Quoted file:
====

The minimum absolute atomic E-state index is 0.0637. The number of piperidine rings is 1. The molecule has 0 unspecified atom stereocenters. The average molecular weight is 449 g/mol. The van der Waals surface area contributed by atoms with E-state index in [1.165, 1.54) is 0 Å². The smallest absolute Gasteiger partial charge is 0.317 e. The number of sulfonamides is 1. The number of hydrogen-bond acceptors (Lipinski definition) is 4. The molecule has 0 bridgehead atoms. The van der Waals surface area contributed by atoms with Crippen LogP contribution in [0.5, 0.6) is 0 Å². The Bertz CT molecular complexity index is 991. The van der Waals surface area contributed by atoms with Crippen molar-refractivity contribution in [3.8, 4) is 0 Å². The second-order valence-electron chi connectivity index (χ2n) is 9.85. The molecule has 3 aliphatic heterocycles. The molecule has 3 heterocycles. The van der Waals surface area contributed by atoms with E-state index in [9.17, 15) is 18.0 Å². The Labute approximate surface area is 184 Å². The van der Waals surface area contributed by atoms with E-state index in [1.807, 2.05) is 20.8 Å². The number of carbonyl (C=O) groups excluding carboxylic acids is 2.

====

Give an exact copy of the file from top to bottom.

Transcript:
The minimum absolute atomic E-state index is 0.0637. The number of piperidine rings is 1. The molecule has 0 unspecified atom stereocenters. The average molecular weight is 449 g/mol. The van der Waals surface area contributed by atoms with E-state index in [1.165, 1.54) is 0 Å². The smallest absolute Gasteiger partial charge is 0.317 e. The number of sulfonamides is 1. The number of hydrogen-bond acceptors (Lipinski definition) is 4. The molecule has 0 bridgehead atoms. The van der Waals surface area contributed by atoms with Crippen LogP contribution in [0.5, 0.6) is 0 Å². The Bertz CT molecular complexity index is 991. The van der Waals surface area contributed by atoms with Crippen molar-refractivity contribution in [3.8, 4) is 0 Å². The second-order valence-electron chi connectivity index (χ2n) is 9.85. The molecule has 3 aliphatic heterocycles. The molecule has 3 heterocycles. The van der Waals surface area contributed by atoms with E-state index in [9.17, 15) is 18.0 Å². The Labute approximate surface area is 184 Å². The van der Waals surface area contributed by atoms with E-state index in [1.807, 2.05) is 20.8 Å². The number of carbonyl (C=O) groups excluding carboxylic acids is 2.